Brazil Threatens to Use Arbitration Court After New Bolivian Surprise

State-controlled Brazilian oil company Petrobras has released an official note criticizing the Bolivian government for imposing new rules on production and commercialization of its gas and oil.

The measure, which nationalizes the whole productive chain of the oil sector, is part of Ministerial Resolution  207/2006, published Wednesday, September 13, by Bolivia’s Ministry of Hydrocarbons and Energy.

The new rule establishes that foreign oil companies, like Brazilian Petrobras, must hand over the liquid fuels to YPFB, the state owned oil company, which then will take care of all domestic and international commercialization of the product.

Petrobras in its note denounces the Evo Morales administration’s decision saying that it "makes totally unfeasible the company’s business in that country".

Brazil and Bolivia have been at odds with each other since May 1st when President Evo Morales enacted a "Supreme decree" nationalizing assets and reserves of all oil companies in Bolivia.

Since then, the two countries have been dancing around the issues, with YPFB making its case to change the rules and raise prices on the gas sold to Brazil and Petrobras refusing to go along.

Petrobras says that it would be suffering losses in Bolivia if it weren’t for the high prices of oil in the international market right now and the adoption of modern technologies for operating and managing the Bolivian side of the company.

Petrobras informed that its average earnings have been US$ 14 million for an initial investment of US$ 105 million. "These values belie charges that the company has had "extraordinary benefits".

Petrobras also criticizes Bolivia for seizing the company’s cash flow, saying: "This decision puts in risk the maintenance of financing previously undertaken by the company and, consequently, the normal course of its activities."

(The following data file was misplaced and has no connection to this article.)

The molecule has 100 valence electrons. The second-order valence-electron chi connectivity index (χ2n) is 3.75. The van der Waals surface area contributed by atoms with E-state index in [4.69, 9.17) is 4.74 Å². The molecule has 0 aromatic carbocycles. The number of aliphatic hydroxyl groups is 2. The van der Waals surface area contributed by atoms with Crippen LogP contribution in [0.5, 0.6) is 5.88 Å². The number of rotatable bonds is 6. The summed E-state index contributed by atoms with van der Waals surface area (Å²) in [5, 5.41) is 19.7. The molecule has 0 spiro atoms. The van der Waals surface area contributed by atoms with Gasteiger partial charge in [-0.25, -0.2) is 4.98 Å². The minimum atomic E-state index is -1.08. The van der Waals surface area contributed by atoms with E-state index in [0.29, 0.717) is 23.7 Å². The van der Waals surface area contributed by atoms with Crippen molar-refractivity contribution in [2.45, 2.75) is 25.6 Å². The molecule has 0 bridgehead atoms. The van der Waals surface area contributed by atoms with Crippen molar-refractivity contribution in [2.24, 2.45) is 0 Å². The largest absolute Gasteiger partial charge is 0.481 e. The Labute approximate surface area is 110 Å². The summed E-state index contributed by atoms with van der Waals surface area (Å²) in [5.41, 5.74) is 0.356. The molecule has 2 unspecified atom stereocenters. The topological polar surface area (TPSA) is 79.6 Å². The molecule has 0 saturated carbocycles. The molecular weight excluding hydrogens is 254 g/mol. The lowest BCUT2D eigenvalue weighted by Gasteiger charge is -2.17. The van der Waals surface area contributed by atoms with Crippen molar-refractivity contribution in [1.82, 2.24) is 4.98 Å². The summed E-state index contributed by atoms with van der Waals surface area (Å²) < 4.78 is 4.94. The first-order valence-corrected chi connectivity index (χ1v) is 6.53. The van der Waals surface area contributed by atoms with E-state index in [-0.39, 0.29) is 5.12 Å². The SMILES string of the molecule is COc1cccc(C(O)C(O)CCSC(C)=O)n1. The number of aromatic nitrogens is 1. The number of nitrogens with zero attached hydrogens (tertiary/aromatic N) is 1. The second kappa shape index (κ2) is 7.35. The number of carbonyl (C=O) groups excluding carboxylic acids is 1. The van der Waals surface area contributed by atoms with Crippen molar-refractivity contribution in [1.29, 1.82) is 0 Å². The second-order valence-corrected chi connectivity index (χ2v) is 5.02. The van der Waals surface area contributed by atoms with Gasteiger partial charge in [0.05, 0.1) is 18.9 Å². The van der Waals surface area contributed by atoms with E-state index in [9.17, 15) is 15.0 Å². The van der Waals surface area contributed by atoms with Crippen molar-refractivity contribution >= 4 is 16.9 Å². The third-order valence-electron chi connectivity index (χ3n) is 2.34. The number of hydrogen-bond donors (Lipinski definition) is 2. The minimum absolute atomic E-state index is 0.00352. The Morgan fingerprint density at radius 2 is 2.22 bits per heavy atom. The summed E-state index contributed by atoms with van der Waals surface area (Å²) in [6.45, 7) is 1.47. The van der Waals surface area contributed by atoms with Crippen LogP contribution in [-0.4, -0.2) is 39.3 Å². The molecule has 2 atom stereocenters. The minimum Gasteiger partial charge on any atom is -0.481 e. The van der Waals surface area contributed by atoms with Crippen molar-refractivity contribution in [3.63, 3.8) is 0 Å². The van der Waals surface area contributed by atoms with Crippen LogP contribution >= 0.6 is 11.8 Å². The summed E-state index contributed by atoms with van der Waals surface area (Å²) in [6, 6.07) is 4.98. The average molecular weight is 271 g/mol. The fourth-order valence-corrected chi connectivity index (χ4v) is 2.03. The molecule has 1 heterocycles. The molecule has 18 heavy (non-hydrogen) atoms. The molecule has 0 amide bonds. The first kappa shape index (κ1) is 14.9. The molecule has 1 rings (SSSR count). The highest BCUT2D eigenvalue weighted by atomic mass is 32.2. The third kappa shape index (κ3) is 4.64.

The new rules call for Petrobras to deposit all its Bolivian earnings into the Bolivian Central Bank. The Brazilian share’s of the money will then be decided by the Bolivian government.

According to Brazil’s Minas and Energy Minister, Silas Rondeau, President Luiz Inácio Lula da Silva was surprised by the Bolivian government’s decision and explained the president’s reaction: "He reacted because the announcement was a complete surprise. He held a firm posture to show that things cannot be this way."

Rondeau told reporters that in the last few weeks Brazilians and Bolivians seemed close to reach an agreement through discussion and understanding. The unilateral decision from the Morales administration came completely out of the blue to believe the Brazilian minister. Brazil now is also threatening to take the case to an international arbitration court.

Rondeau cancelled his trip to La Paz where he was going to participate in a meeting between Brazilian and Bolivian negotiators. He has called his counterpart in Bolivia proposing a new encounter on October 9, after the Brazilian general elections on October 1st, and also after Brazil has the time to digest the latest news from Bolivia.

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